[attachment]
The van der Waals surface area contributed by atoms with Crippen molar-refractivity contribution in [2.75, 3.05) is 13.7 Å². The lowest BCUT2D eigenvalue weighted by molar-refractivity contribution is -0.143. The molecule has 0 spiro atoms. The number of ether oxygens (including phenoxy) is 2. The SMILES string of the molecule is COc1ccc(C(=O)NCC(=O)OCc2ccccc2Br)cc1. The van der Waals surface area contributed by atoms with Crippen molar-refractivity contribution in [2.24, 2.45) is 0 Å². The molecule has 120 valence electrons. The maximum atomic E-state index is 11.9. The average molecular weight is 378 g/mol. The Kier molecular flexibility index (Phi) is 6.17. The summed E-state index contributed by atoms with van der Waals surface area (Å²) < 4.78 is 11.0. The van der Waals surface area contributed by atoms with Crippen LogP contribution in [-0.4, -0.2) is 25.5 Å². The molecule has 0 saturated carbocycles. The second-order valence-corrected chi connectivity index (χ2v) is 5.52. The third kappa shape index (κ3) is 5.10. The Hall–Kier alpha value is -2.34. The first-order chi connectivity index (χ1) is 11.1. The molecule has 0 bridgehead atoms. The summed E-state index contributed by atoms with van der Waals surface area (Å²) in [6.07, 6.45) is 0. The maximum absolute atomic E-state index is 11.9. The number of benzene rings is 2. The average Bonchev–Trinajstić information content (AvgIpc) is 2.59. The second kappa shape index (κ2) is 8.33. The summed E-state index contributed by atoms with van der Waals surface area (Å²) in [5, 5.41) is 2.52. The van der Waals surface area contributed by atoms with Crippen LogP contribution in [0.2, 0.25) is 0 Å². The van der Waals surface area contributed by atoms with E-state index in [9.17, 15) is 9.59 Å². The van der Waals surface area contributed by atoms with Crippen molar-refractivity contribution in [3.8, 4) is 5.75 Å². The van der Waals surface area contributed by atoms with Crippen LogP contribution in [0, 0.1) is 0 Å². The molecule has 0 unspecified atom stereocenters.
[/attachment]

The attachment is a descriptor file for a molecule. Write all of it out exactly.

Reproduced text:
The van der Waals surface area contributed by atoms with Crippen molar-refractivity contribution in [2.75, 3.05) is 13.7 Å². The lowest BCUT2D eigenvalue weighted by molar-refractivity contribution is -0.143. The molecule has 0 spiro atoms. The number of ether oxygens (including phenoxy) is 2. The SMILES string of the molecule is COc1ccc(C(=O)NCC(=O)OCc2ccccc2Br)cc1. The van der Waals surface area contributed by atoms with Crippen molar-refractivity contribution in [2.24, 2.45) is 0 Å². The molecule has 120 valence electrons. The maximum atomic E-state index is 11.9. The average molecular weight is 378 g/mol. The Kier molecular flexibility index (Phi) is 6.17. The summed E-state index contributed by atoms with van der Waals surface area (Å²) < 4.78 is 11.0. The van der Waals surface area contributed by atoms with Crippen LogP contribution in [-0.4, -0.2) is 25.5 Å². The molecule has 0 saturated carbocycles. The second-order valence-corrected chi connectivity index (χ2v) is 5.52. The third kappa shape index (κ3) is 5.10. The Hall–Kier alpha value is -2.34. The first-order chi connectivity index (χ1) is 11.1. The molecule has 0 bridgehead atoms. The summed E-state index contributed by atoms with van der Waals surface area (Å²) in [6.07, 6.45) is 0. The maximum absolute atomic E-state index is 11.9. The number of benzene rings is 2. The average Bonchev–Trinajstić information content (AvgIpc) is 2.59. The second kappa shape index (κ2) is 8.33. The summed E-state index contributed by atoms with van der Waals surface area (Å²) in [5, 5.41) is 2.52. The van der Waals surface area contributed by atoms with Crippen LogP contribution in [0.2, 0.25) is 0 Å². The van der Waals surface area contributed by atoms with E-state index in [9.17, 15) is 9.59 Å². The van der Waals surface area contributed by atoms with Crippen molar-refractivity contribution in [3.8, 4) is 5.75 Å². The van der Waals surface area contributed by atoms with Crippen LogP contribution in [0, 0.1) is 0 Å². The molecule has 0 unspecified atom stereocenters.